Technicolour Line Up for Taranaki


All the way from Scotland, the one-man show "Anatomy of a Piano" is sure ot be one of the festival highlights
All the way from Scotland, the one-man show "Anatomy of a Piano" is sure ot be one of the festival highlights
With more than 40 international and local acts on the bill, this year’s Taranaki Arts Festival is a feast for the senses. Music theatre, comedy, dance and a 3000-piece performance space are sure to dazzle audiences.

The Taranaki Arts Festival is set to return this year with another spectacular line-up. Acts hailing from Germany, Mexico, Ireland and more, as well as a strong Kiwi contingent, will be descending on what Lonely Planet called, “one of the world’s best regions to visit in 2017”.

From cabaret, comedy, theatre and dance, to poetry, music, a rock musical and even a laser demonstration, there’s something for everyone.

Taranaki Arts Festival Trust chief executive Suzanne Porter says this festival is not to be missed. “The line-up is incredibly strong and there are a number of performers with international awards to their name,” she says.

International acts include Velvet, a disco cabaret from Australia; Starman, a nod to the late, great David Bowie from the Netherlands/Germany; and a South Korean slapstick comedy, Chef – Come Dine With Us. Top local talents include Sal Valentine and The Babyshakes, and That Bloody Woman, a rock musical based on Kate Sheppard’s story.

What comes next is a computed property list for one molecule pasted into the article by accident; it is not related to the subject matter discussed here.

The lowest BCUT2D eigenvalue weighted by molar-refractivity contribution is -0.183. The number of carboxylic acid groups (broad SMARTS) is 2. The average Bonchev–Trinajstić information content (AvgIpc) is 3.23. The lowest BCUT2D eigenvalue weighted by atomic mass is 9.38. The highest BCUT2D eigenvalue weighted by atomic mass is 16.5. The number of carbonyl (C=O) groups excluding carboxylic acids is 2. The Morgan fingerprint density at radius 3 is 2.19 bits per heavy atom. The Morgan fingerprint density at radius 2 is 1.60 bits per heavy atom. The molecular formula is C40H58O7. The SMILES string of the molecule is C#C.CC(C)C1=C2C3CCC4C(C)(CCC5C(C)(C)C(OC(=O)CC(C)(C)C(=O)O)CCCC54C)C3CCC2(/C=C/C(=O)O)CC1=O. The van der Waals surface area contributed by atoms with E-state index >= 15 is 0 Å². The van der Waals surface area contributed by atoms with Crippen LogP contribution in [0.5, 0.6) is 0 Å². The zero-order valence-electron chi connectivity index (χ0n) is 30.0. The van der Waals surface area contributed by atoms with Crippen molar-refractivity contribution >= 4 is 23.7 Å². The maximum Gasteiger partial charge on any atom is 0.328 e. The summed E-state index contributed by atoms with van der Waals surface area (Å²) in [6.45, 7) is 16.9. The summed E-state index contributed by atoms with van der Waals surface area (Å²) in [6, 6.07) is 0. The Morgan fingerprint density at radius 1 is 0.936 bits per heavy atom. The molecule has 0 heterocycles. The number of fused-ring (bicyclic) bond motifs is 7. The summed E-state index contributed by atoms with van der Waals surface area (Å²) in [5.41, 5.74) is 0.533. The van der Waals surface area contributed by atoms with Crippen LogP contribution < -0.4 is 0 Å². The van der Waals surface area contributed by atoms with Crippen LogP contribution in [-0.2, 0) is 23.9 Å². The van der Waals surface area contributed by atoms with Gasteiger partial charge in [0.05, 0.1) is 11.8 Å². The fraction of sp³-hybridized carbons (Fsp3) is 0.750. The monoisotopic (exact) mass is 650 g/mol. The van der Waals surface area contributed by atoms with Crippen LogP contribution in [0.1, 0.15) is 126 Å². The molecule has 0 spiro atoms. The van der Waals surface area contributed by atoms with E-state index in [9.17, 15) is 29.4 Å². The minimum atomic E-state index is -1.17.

If something more literary appeals to your senses, the festival hosts the Libri Lounge, which will showcase storytellers such as award-winning New Zealand author Catherine Chidgey, novelist Karyn Hay, journalist Nicky Hager and more.

But this year, the heart of the festival will be the newly created Staples Rodway Crystal Palace, based on the Belgium-designed spiegeltents (travelling tents) of the 19th century.

This mobile performance space, made up of 3000 pieces, will be housed on the Puke Ariki landing. With New Zealand ferns on its ornate mirrors, paua carved into the wooden pillars and gorgeous stained-glass windows featuring harakeke, this opulent venue is a must-see in itself. “Taranaki has a love affair with spiegeltents, and to see our culture reflected in such a beautiful venue will be a special experience,” says Porter.

For festival artistic director Craig Cooper, one of the highlights is The TSB Community Trust People’s Tower, an astonishing structure made with cardboard, piles of packing tape and people power. Designed by French artist Olivier Grossetête, The People’s Tower will rise in Pukekura Park.

Youngsters will help construct it, then witness its thrilling demolition at the end of the festival. “Olivier takes inspiration from the cities his creations will be in, so our festival tower will be uniquely Taranaki,” says Cooper.

August 17 to September 3;



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